Ever since the peoples of Europe, Africa and the Americas became conscious of the existence of yellow fever through the force of circumstances, they have sought to discover the origin of this scourge of tropical and subtropical countries; but it has remained unexplained.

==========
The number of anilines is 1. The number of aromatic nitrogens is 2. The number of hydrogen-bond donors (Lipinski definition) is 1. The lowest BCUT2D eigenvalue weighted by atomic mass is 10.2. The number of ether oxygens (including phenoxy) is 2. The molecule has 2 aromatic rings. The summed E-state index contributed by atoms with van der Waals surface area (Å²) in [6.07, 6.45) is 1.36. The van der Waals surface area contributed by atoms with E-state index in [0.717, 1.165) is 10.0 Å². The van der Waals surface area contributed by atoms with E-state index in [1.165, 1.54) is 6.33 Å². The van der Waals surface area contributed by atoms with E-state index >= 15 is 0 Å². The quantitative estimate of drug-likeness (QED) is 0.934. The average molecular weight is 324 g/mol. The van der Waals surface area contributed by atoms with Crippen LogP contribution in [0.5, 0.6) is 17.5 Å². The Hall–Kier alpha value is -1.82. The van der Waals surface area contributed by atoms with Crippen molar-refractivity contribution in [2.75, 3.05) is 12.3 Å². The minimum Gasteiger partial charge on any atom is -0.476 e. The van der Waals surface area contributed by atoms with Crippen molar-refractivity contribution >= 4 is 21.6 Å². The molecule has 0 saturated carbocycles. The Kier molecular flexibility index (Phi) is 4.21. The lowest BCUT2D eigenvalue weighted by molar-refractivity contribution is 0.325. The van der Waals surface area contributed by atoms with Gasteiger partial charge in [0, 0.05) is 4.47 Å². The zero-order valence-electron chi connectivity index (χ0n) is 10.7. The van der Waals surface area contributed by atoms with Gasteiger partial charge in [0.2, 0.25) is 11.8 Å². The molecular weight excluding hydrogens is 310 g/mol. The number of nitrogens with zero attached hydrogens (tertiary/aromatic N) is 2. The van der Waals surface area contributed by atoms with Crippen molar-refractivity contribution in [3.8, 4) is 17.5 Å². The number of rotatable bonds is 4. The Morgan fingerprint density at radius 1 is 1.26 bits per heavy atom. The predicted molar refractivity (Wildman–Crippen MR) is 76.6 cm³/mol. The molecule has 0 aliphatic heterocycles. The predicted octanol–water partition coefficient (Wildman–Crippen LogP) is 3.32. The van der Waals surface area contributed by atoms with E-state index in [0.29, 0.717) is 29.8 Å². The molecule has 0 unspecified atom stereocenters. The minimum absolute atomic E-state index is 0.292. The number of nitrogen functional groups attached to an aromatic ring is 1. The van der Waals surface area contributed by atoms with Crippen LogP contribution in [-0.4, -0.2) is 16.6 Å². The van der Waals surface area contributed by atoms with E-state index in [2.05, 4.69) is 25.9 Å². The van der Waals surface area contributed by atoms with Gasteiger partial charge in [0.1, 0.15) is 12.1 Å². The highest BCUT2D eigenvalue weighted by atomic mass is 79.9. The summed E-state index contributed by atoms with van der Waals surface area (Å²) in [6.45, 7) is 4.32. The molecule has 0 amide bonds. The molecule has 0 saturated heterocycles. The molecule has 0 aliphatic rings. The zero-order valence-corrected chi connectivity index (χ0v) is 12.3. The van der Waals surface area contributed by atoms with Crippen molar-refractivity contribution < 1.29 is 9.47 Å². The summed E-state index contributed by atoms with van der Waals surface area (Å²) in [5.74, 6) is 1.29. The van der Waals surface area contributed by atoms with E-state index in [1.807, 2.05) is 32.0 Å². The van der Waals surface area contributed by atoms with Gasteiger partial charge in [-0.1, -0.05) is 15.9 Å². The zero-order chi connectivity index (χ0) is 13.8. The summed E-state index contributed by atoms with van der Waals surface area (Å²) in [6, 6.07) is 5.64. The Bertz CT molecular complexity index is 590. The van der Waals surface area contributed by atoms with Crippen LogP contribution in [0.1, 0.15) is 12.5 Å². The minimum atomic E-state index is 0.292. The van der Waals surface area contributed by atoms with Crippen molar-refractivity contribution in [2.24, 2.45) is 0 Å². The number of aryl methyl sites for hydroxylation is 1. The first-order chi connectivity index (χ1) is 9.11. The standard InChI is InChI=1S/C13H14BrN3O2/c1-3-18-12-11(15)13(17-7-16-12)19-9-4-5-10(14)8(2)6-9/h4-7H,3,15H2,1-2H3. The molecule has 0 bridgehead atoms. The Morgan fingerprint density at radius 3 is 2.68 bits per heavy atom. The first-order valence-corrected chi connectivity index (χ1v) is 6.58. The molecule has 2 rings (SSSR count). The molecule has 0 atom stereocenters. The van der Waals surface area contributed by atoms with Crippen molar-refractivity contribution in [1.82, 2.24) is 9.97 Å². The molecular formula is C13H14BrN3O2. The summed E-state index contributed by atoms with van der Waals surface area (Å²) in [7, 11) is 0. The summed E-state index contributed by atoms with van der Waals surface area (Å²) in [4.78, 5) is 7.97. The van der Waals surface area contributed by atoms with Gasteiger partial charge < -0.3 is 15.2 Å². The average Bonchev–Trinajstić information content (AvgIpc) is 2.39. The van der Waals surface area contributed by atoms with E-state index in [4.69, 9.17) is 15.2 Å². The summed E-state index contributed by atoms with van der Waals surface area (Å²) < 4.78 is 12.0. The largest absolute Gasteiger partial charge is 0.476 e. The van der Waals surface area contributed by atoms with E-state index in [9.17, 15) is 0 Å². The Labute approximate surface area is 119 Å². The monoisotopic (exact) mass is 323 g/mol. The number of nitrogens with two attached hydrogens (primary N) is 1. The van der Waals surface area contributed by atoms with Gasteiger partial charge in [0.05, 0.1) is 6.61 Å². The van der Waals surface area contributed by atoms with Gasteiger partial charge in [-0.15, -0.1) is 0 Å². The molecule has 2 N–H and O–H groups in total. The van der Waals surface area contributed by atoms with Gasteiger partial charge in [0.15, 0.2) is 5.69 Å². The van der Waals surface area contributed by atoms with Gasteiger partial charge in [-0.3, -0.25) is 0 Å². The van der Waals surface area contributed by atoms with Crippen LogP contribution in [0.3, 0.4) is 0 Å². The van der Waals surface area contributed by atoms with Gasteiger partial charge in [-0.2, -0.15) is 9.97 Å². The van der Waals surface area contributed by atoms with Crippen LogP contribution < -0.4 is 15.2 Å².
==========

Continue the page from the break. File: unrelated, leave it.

As in other similar cases, each country has accused its neighbor. The recriminations of the “Gallic disease” were repeated here, just as a few centuries later were those of the “Spanish” influenza. America accused Africa and vice versa. The controversy narrowed as time went by and knowledge of the etiology of the disease increased. When objective information on aedine transmission replaced the miasmic theory, a new question arose: where was the first mosquito infected? Later, although the historical mystery was not solved, the discovery of a virus as the causative agent of the disease and the subsequent development of specific tests made it possible to limit inquiry to certain geographical areas.